The taxi finally pulled up at the front steps of 54 Qwellweg, Siemansstadt. The snow was falling gently in huge flakes. I paid the fare, collected up all the gifts in two arms, and pushed the back door of the cab wide open with my foot. Stretching to exit without dropping anything, the unthinkable happened. My rather snug pants loudly ripped apart from belt line all the way to the zipper bottom! A hot flash rushed over me as cold winter air rushed in upon my very unsuspecting ass. Oh no, what do I do? It would be two hours for me to go change and return. The evening would be a total bust. I didn't know what would be more embarrassing: not showing, or just dealing with it. The taxi driver was laughing and I suppose uttering something along the lines of whether I was getting in or out. Oh well…
I rang the door bell and soon heard Adolf’s voice saying he'd be right down. I tried to stand sideways so as not to bare my butt to passerby’s on the street. Adolf was extremely jubilant and personable. He raced ahead up the two flights of stairs with me lagging behind (no pun). We were met at the door by Ursula, wearing a kitchen apron and wiping her hands in preparation of our greeting. Like with Adolf, I put my hand out to shake hers, but instead, she scolded her husband for not unburdening me of the packages, and as he clumsily took them from me, she gave me the nicest hug (this was not according to the handout). As he went to place the gifts on a table, I remained standing at the doorway keeping my back from showing.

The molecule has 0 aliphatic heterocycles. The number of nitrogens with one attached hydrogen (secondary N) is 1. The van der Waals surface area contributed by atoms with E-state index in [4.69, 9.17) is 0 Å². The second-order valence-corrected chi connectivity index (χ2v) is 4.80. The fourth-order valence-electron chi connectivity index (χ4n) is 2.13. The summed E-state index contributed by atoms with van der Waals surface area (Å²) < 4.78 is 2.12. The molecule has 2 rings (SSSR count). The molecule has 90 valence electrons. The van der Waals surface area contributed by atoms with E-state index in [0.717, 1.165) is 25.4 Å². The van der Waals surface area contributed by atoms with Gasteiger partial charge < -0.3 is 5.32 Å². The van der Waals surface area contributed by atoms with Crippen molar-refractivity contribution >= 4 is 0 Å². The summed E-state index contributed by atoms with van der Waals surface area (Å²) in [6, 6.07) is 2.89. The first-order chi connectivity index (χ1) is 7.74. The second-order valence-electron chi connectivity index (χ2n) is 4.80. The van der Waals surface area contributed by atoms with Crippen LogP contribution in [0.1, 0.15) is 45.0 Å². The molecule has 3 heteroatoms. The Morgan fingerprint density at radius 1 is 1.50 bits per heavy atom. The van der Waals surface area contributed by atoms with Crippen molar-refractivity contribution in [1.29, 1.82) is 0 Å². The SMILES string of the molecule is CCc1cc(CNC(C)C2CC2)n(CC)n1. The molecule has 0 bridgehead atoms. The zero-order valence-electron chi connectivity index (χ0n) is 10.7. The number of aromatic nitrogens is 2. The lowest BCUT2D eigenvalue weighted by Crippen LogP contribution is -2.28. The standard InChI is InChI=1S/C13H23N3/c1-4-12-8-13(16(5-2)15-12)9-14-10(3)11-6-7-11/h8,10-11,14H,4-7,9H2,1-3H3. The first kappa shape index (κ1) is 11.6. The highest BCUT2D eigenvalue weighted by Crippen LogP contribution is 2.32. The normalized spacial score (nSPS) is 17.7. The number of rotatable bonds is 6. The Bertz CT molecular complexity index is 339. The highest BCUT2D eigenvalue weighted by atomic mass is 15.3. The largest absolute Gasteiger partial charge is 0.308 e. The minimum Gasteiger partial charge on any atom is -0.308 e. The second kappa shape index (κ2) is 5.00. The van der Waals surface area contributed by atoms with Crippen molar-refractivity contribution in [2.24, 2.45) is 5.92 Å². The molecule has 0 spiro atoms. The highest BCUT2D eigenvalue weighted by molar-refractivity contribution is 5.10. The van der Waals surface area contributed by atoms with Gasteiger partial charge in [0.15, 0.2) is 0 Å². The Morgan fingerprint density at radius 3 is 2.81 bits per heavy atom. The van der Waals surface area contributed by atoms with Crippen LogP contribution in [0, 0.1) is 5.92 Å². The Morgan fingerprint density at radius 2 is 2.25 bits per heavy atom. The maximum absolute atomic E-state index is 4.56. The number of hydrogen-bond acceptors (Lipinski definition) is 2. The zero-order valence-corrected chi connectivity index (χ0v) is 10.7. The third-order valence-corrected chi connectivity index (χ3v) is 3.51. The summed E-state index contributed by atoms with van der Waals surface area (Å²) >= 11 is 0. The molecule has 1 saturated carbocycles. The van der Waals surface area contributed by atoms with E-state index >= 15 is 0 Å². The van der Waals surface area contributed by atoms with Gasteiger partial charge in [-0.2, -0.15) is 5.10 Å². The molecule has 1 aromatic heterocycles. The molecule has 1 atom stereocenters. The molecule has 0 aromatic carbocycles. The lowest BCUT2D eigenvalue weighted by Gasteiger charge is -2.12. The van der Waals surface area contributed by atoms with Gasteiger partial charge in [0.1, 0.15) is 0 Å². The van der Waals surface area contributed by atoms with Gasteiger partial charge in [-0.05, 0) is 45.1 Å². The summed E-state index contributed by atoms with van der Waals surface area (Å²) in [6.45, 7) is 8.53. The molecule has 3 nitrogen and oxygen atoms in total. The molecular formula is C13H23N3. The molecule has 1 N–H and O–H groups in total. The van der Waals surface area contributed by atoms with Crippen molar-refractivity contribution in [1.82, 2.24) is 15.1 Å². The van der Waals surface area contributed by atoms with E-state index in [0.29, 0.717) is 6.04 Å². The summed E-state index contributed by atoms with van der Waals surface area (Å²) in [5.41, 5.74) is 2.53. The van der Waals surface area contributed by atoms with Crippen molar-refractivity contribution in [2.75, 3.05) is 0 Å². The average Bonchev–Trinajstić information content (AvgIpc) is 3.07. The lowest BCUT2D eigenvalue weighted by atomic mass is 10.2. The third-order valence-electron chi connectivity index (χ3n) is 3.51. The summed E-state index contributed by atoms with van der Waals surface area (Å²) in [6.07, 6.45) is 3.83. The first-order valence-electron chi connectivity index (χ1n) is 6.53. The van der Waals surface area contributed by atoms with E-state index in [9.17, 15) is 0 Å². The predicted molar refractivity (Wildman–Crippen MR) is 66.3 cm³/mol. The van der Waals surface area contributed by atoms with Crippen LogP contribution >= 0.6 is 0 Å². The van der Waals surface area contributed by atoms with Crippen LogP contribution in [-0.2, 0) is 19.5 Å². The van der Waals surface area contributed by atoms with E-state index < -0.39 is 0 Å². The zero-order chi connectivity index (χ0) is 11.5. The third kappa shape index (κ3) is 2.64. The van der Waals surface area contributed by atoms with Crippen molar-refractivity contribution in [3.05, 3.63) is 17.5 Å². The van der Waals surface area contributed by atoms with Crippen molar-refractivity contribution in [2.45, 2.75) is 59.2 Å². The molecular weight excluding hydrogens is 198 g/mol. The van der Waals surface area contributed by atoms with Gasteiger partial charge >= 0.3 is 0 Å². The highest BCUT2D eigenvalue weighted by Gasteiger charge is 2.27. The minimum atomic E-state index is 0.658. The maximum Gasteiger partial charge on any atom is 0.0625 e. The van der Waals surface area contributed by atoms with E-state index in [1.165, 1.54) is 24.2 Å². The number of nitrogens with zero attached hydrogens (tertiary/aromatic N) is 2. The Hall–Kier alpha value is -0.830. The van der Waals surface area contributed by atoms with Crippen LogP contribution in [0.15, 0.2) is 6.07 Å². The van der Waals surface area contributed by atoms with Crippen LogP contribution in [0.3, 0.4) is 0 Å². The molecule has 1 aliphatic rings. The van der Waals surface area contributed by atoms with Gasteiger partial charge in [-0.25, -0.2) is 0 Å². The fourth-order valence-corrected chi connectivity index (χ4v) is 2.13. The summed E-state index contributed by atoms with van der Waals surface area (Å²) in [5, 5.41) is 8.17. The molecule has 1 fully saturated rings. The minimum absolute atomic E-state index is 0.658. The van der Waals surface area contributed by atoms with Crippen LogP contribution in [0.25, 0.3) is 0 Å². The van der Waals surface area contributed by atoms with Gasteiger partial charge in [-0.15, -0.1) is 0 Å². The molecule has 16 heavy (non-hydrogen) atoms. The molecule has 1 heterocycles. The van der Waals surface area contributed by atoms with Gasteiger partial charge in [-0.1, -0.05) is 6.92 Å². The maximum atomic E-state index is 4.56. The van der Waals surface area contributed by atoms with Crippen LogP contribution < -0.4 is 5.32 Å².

Adolf asked why I was still at the door, and insisted I come join him in the living room. I seized the moment to get the embarrassment over with. I announced that I had a problem. They looked puzzled and inquired just what the problem might be. Ursula did most of the speaking as she had lived in England several years and had a greater grasp of the English language. When I shared that my pants had ripped getting out of the taxi, they both looked at each other, gave a quick gasp, and then began to laugh. I didn’t find it quite as humorous then. Without warning, and with the speed of a striking rattle snake, Ursula was down on her knees behind me, her face all up in my business, assessing the damage up vlose and personal. I'd never let my own mother even go there!
Down the hall, there were three little giggling heads bobbing in and out from inside a bedroom doorway. I had yet to meet the children, and already I had become a great source of amusement to them. Ursula finally stood up, held out one hand, and asked me to hand over my pants. I said that I couldn’t just take them off and be standing in their home in my underwear. She laughed appreciating the level of my embarrassment, and had Adolf fetch me a pair of shorts. Well, Adolf was a rather rotund gentleman, so I expected his shorts were wide enough to easily fit two of me. At the insistence of a very impatient and demanding Ursula, I slipped out of my slacks. Adolf seemed to be taking much too long with the shorts. The children continued peeking and giggling.